The 2017 World Para Ice Hockey Championships A-Pool in Gangneung, South Korea, which also served as a Test Event for the PyeongChang 2018 Winter Paralympics, were full of highs, lows, laughter and tears.
Canada took the gold against defending champions the USA, while South Korea claimed bronze. Norway finished fourth ahead of Italy with Sweden sixth and Germany seventh.
Here are seven things we learned about each of the teams:
1. McGregor is quick for Canada
Arguably nobody had a better tournament than 23-year-old Tyler McGregor, who finished tied for the tournament lead with 12 goals and played with the charisma of a veteran leader. He had games with a hat trick, but the icing on the cake came when he scored back-to-back goals in a matter of 17 seconds in the gold-medal game against the USA to solidify Canada’s record fourth world title.
2. Grove and Wallace can lead the USA into the future
The dynamic duo of young forwards Brody Roybal and Declan Farmer on Team USA is no longer a surprise; both are now expected to be seen among the scoring leaders in any tournament. However, a pair that did surprise were teenage rookies Noah Grove and Jack Wallace. Both future playmakers scored their first-ever international goals – Grove in USA’s 9-0 victory against Germany and Wallace in USA’s 5-0 win over South Korea.
3. South Korea proves its worth
En route to a bronze medal, its second-best finish in the history of the event, South Korea had two goals that proved to be absolute game-changers and gave its jubilant home fans something to cheer about. First, PyeongChang 2018 Ambassador Seung-Hwan Jung scored the game-winner with 3:17 left in South Korea’s 2-1 win against Germany and could not wipe the smile off his face afterward. Second, international wheelchair fencing medallist Dong-Shin Jang scored the winning goal in the team’s 3-2 victory over Norway with just 1:51 remaining in the contest; he was at a loss for words after the game, resting solidly on cloud nine.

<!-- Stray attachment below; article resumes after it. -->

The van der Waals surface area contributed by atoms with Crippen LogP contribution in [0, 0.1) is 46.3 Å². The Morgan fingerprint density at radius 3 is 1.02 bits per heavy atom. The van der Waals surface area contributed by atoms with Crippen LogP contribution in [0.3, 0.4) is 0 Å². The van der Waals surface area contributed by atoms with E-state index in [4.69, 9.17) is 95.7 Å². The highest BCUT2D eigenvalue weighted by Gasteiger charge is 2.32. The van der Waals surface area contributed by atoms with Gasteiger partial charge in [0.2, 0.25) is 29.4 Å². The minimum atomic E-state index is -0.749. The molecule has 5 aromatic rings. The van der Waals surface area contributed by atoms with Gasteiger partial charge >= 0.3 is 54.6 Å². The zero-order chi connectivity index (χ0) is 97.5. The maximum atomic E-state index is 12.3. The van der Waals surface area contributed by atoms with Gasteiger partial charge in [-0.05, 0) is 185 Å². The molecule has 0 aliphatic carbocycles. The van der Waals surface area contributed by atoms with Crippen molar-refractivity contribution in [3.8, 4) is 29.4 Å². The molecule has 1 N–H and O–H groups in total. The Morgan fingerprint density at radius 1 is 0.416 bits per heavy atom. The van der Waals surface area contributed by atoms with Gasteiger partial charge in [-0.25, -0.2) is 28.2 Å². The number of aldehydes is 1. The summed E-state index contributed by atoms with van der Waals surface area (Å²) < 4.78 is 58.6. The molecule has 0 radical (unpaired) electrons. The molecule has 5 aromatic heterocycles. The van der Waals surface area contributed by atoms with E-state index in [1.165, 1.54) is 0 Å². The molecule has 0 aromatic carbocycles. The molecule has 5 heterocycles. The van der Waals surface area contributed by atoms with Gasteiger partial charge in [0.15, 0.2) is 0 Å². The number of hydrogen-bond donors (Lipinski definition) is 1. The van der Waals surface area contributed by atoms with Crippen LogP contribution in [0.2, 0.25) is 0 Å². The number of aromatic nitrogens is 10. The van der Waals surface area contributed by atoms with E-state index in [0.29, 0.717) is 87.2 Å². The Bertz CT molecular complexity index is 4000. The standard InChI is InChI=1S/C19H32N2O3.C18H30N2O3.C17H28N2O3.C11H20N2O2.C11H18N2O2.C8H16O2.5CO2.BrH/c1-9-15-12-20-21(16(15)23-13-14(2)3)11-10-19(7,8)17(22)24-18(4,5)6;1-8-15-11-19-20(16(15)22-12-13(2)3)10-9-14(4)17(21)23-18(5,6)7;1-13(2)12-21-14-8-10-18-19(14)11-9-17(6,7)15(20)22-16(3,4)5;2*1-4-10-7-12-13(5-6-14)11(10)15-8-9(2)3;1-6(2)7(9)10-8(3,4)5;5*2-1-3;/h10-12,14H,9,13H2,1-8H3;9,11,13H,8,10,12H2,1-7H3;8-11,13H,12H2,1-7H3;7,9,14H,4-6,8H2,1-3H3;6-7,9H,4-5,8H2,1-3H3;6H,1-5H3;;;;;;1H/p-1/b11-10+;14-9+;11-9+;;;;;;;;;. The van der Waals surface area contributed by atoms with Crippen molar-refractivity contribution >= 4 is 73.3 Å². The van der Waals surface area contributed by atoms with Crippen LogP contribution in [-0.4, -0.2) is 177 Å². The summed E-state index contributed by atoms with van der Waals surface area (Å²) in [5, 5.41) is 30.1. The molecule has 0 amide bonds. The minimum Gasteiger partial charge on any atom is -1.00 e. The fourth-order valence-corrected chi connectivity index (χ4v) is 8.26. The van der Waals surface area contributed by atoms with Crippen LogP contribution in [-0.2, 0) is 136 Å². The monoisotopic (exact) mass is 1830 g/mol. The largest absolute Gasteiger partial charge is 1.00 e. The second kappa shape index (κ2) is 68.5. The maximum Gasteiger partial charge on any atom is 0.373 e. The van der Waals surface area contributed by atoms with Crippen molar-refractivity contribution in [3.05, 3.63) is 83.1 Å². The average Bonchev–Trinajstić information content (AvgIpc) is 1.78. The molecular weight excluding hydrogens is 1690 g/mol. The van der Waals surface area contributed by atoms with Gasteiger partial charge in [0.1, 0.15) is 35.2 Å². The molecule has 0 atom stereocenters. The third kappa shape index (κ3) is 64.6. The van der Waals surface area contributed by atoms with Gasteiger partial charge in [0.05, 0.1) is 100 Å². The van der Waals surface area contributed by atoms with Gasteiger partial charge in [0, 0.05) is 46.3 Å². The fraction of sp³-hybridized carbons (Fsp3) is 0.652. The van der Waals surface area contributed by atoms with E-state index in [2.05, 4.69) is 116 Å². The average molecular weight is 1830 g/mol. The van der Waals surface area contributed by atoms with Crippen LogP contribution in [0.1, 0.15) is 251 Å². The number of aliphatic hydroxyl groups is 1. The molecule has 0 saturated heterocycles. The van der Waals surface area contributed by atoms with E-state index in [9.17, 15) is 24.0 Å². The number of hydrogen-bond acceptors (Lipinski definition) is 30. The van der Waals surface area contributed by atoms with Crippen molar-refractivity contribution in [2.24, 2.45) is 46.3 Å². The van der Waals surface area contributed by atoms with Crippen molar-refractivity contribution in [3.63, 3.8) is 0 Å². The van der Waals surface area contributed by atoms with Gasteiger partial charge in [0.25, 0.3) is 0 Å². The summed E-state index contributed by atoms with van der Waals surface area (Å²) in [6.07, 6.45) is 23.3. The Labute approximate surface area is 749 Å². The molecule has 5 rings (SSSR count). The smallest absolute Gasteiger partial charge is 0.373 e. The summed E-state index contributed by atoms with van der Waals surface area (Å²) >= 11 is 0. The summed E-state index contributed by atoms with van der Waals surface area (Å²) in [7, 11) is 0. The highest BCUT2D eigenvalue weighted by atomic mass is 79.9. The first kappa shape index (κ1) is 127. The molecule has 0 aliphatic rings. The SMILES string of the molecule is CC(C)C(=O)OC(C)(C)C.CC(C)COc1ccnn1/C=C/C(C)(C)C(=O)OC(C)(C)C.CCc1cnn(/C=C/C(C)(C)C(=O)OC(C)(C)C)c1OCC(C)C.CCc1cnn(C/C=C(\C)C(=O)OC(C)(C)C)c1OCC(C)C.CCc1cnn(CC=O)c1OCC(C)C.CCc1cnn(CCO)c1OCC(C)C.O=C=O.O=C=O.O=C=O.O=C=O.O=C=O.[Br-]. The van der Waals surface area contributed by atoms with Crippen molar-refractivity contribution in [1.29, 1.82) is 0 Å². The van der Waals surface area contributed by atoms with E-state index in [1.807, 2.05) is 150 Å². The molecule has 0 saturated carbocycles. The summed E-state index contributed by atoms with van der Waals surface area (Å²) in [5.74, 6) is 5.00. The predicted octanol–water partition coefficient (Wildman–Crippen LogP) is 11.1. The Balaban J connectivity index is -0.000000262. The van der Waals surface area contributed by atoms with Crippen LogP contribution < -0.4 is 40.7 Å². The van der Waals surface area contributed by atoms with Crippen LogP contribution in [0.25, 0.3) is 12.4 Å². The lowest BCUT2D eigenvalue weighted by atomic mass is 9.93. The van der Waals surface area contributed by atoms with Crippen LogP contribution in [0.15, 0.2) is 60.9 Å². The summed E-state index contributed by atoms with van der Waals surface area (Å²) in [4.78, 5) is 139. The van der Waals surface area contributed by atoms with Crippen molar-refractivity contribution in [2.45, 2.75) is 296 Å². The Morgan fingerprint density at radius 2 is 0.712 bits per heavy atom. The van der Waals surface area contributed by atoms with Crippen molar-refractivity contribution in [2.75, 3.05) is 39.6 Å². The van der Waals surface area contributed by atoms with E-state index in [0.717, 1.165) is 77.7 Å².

4. Bakke on top for Norway
Two-time Paralympian Audun Bakke proved he is no longer just a role player for Norway; he is a star in the making. With 33 seconds remaining in overtime in Norway’s preliminary round game against Germany, he smacked the puck to the top right corner of the net to give his team a 2-1 victory. Without those crucial two points in the standings, Norway would not have made it to the bronze-medal game.
5. Kalegaris played the hero for Italy
Sandro Kalegaris led his team with seven of its 15 goals in the tournament. Perhaps no goal was more important than his game-winner in a 3-2 penalty-shootout victory against South Korea in the preliminary round. The win helped Italy remain in the top five in the standings and would eventually lead the squad to a Paralympic qualification spot at the end of the tournament.
6. Sweden’s Lundgren showed ability to impress
Despite losing to its long-time rivals Norway, two-time Paralympian Rasmus Lundgren had perhaps one of the most impressive goals of the tournament in the final period of that game. The 25-year-old powered the puck from nearly the neutral zone all the way into the top of the net, whizzing it right past Kjell Christian Hamar and showing Para ice hockey fans just how amazing the sport can be.
7. Youngster Kuhli-Lauenstein has confidence of German coach
Although Germany finished in seventh place, the team still had some impressive goals and bright spots throughout the event. Perhaps none more so than young forward Ingo Kuhli-Lauenstein, whom head coach Andreas Pokorny highly touted during his broadcast interview prior to the team’s final game in Gangneung. Although he averaged just 19 minutes of ice time, the future certainly looks bright for Germany with a potential star to come in the next Paralympic cycle.
With their top five finishes Canada, the USA, South Korea, Norway and Italy all advance directly to PyeongChang 2018. Sweden and Germany will play at the qualification tournament later in 2017.